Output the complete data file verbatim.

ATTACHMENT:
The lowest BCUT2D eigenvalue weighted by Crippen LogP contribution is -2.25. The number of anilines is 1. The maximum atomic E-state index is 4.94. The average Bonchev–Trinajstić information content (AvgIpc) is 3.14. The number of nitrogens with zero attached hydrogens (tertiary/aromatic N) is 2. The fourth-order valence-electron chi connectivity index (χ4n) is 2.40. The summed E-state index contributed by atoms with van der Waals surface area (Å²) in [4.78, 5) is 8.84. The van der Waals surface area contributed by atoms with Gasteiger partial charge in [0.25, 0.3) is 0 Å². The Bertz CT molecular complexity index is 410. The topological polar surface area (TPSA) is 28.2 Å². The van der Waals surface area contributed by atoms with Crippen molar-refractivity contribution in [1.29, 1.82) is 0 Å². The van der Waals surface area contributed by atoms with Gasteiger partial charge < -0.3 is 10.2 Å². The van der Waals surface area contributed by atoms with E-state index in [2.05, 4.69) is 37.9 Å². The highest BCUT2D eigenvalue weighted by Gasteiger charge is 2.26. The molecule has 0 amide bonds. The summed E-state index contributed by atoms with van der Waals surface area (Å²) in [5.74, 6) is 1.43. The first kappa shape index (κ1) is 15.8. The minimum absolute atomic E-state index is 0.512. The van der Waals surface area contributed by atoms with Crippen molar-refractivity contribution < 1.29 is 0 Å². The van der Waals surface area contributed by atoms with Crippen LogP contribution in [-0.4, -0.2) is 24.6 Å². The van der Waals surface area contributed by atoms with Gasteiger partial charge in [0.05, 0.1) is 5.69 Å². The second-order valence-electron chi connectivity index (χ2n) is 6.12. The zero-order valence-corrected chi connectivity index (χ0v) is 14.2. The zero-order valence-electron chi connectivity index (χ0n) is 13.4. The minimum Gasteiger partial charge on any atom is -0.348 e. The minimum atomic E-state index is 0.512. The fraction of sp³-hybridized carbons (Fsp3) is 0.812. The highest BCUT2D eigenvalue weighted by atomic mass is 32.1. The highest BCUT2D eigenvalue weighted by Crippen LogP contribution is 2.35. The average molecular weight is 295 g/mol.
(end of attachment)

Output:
The lowest BCUT2D eigenvalue weighted by Crippen LogP contribution is -2.25. The number of anilines is 1. The maximum atomic E-state index is 4.94. The average Bonchev–Trinajstić information content (AvgIpc) is 3.14. The number of nitrogens with zero attached hydrogens (tertiary/aromatic N) is 2. The fourth-order valence-electron chi connectivity index (χ4n) is 2.40. The summed E-state index contributed by atoms with van der Waals surface area (Å²) in [4.78, 5) is 8.84. The van der Waals surface area contributed by atoms with Gasteiger partial charge in [0.25, 0.3) is 0 Å². The Bertz CT molecular complexity index is 410. The topological polar surface area (TPSA) is 28.2 Å². The van der Waals surface area contributed by atoms with Crippen molar-refractivity contribution in [1.29, 1.82) is 0 Å². The van der Waals surface area contributed by atoms with Gasteiger partial charge < -0.3 is 10.2 Å². The van der Waals surface area contributed by atoms with E-state index in [2.05, 4.69) is 37.9 Å². The highest BCUT2D eigenvalue weighted by Gasteiger charge is 2.26. The molecule has 0 amide bonds. The summed E-state index contributed by atoms with van der Waals surface area (Å²) in [5.74, 6) is 1.43. The first kappa shape index (κ1) is 15.8. The minimum absolute atomic E-state index is 0.512. The van der Waals surface area contributed by atoms with Crippen molar-refractivity contribution < 1.29 is 0 Å². The van der Waals surface area contributed by atoms with Crippen LogP contribution in [-0.4, -0.2) is 24.6 Å². The van der Waals surface area contributed by atoms with Gasteiger partial charge in [0.05, 0.1) is 5.69 Å². The second-order valence-electron chi connectivity index (χ2n) is 6.12. The zero-order valence-corrected chi connectivity index (χ0v) is 14.2. The zero-order valence-electron chi connectivity index (χ0n) is 13.4. The minimum Gasteiger partial charge on any atom is -0.348 e. The minimum atomic E-state index is 0.512. The fraction of sp³-hybridized carbons (Fsp3) is 0.812. The highest BCUT2D eigenvalue weighted by atomic mass is 32.1. The highest BCUT2D eigenvalue weighted by Crippen LogP contribution is 2.35. The average molecular weight is 295 g/mol.